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Independent contractor

An independent contractor is self-employed and provides services to other businesses and the general public. Some independent contractors prefer the title of freelancer, which is often used by those in creative fields.

What is an independent contractor?

An independent contractor can be self-employed in any number of professions, offering their services to other businesses or individuals as a nonemployee. They're usually responsible for their own payroll taxes, including Social Security taxes and Medicare taxes.

They typically don't receive employee benefits from those they work for, such as health insurance, and pay their own costs of healthcare. Their independent contractor status means the services they provide are their own business to manage, giving them a degree of control unlike those of regular employees.

Independent contractors are hired on a part-time or short-term basis. They may have several clients at once, doing work for each of them as needed. They might perform steady work for one client at a time, usually until a project or series of projects are completed.

For example, an architect or engineer might get paid at an hourly rate to work for a specified number of hours per week, or they might provide their services on a per-project basis under a written contract.

Many independent contractors set their own schedule and rates by the hour or per project. Some also have a regular, full-time job and perform contract work as a side hustle for the additional income.

Independent contractors may work remotely, especially in today's gig economy, although some have to work onsite.

Get the right independent contractor business insurance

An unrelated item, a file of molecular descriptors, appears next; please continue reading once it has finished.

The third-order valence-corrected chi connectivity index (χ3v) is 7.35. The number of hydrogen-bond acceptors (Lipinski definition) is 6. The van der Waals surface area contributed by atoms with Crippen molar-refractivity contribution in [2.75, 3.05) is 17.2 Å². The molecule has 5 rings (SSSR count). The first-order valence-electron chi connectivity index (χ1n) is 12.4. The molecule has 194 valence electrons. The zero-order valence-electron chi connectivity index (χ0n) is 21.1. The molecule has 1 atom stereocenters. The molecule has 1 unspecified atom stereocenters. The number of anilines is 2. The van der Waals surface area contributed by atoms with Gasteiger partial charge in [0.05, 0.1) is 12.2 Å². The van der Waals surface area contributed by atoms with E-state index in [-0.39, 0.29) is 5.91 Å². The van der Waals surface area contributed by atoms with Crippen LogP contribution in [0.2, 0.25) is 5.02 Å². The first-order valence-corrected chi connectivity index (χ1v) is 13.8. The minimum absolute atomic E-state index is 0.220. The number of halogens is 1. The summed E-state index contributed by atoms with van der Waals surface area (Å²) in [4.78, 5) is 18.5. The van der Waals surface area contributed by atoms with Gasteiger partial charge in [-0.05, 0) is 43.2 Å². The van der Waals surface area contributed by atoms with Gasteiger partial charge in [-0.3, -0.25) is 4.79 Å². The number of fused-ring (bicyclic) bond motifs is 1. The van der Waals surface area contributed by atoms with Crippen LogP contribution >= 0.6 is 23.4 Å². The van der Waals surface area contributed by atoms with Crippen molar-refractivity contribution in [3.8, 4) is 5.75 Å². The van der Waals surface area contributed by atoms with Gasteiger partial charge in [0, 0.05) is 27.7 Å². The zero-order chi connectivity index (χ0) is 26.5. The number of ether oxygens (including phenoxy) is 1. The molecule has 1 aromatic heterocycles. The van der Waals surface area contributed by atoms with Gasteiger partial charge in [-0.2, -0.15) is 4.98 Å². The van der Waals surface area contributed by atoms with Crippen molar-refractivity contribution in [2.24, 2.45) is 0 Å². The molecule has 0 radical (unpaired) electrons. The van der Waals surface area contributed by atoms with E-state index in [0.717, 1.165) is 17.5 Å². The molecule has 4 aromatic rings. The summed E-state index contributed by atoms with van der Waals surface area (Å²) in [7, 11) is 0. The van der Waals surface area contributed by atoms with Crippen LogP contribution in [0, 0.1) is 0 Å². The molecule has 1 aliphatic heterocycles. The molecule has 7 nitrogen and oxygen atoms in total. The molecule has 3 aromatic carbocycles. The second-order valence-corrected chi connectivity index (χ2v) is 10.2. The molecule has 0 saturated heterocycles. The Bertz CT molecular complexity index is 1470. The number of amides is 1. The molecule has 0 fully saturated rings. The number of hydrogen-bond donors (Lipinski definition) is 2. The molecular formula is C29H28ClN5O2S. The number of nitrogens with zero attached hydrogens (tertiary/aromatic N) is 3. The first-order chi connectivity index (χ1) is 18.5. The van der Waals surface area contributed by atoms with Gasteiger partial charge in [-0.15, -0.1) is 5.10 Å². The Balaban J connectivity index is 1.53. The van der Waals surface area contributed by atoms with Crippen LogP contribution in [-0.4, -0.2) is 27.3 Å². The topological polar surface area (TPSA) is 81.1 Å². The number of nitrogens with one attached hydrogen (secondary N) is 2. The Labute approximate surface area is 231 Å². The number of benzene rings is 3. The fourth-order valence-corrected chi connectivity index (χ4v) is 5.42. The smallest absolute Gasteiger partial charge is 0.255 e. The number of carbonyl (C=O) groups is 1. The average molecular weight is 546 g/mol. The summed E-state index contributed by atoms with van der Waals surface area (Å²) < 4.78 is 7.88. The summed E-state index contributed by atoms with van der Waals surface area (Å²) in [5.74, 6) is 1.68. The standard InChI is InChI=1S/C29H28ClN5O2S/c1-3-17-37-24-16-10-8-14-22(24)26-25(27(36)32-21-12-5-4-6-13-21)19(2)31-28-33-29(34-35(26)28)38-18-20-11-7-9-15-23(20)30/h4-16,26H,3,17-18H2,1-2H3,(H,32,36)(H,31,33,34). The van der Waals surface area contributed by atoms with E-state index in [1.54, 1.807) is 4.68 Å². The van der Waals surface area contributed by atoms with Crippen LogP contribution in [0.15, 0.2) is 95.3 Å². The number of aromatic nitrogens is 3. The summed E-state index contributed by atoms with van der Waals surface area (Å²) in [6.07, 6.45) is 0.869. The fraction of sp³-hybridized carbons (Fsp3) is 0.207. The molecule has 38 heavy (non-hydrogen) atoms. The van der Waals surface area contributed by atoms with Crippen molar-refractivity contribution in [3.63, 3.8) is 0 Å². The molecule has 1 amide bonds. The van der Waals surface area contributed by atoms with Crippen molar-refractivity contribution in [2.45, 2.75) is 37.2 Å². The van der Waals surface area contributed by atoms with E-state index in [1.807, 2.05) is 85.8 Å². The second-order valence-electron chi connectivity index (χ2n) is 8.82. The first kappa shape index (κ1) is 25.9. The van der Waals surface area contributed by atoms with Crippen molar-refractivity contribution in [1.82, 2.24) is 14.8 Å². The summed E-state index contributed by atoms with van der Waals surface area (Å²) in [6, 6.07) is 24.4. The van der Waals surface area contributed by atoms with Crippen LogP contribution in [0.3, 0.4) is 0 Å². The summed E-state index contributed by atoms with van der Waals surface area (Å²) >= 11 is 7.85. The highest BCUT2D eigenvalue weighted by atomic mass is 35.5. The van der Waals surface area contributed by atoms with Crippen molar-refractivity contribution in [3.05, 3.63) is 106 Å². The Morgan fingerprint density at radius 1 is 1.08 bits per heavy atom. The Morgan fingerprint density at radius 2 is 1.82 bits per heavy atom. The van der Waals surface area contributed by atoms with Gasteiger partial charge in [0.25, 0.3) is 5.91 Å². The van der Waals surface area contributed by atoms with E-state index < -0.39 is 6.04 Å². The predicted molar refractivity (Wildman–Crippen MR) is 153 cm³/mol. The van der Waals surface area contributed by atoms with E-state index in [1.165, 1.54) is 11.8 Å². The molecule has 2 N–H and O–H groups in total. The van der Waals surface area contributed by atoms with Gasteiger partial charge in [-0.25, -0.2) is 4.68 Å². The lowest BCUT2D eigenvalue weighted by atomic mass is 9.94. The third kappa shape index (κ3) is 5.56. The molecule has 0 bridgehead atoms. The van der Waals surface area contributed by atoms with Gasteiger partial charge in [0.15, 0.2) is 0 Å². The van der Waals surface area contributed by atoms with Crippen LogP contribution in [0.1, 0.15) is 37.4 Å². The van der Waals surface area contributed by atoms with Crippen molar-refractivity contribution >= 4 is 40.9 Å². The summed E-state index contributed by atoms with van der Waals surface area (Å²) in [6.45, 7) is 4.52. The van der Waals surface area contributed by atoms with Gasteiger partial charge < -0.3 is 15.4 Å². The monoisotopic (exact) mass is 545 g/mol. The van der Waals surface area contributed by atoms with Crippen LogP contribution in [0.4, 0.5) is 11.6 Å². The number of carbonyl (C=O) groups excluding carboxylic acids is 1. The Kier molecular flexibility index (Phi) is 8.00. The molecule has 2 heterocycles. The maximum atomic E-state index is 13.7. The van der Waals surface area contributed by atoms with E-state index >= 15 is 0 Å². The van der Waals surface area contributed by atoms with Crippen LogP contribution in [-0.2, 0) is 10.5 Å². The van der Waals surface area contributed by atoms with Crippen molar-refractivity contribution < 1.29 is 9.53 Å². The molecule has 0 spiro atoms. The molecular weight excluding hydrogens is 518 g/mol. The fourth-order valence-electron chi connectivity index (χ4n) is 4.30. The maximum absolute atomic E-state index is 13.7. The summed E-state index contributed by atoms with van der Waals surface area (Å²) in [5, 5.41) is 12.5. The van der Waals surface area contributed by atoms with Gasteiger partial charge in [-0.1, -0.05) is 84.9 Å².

View video transcript.

[video: an animated header displays the Insureon logo. Underneath it, a subheading displays the text: "What insurance coverage do independent contractors need?"]

MALE VOICEOVER: As an independent contractor, there are many perks you can enjoy like work flexibility and tax deductions. However, you aren't free from the risks larger businesses often face. With business insurance, you can safeguard your personal assets and your business from costly repairs, legal fees, and medical expenses. There are several insurance policies that provide sustained peace of mind and protect your business. Let's take a closer look at some top policies.

[video: an illustrated header displays the text: "General liability covers:"]

[video: Under above header, three bullet points display the text: "Slip-and-fall accidents"; "Client property damage"; "Product liability lawsuits"]

General liability insurance covers third-party accidents, such as customer injuries or property damage.

[video: an illustrated header displays the text: "Professional liability covers:"]

[video: Under above header, three bullet points display the text: "Accusations of negligence"; "Missed deadlines"; "Errors that cost clients clients money"]

Professional liability insurance, sometimes called errors and omissions coverage, will protect your business from lawsuits related to work mistakes and oversights.

[video: an illustrated header displays the text: "Workers' comp covers:"]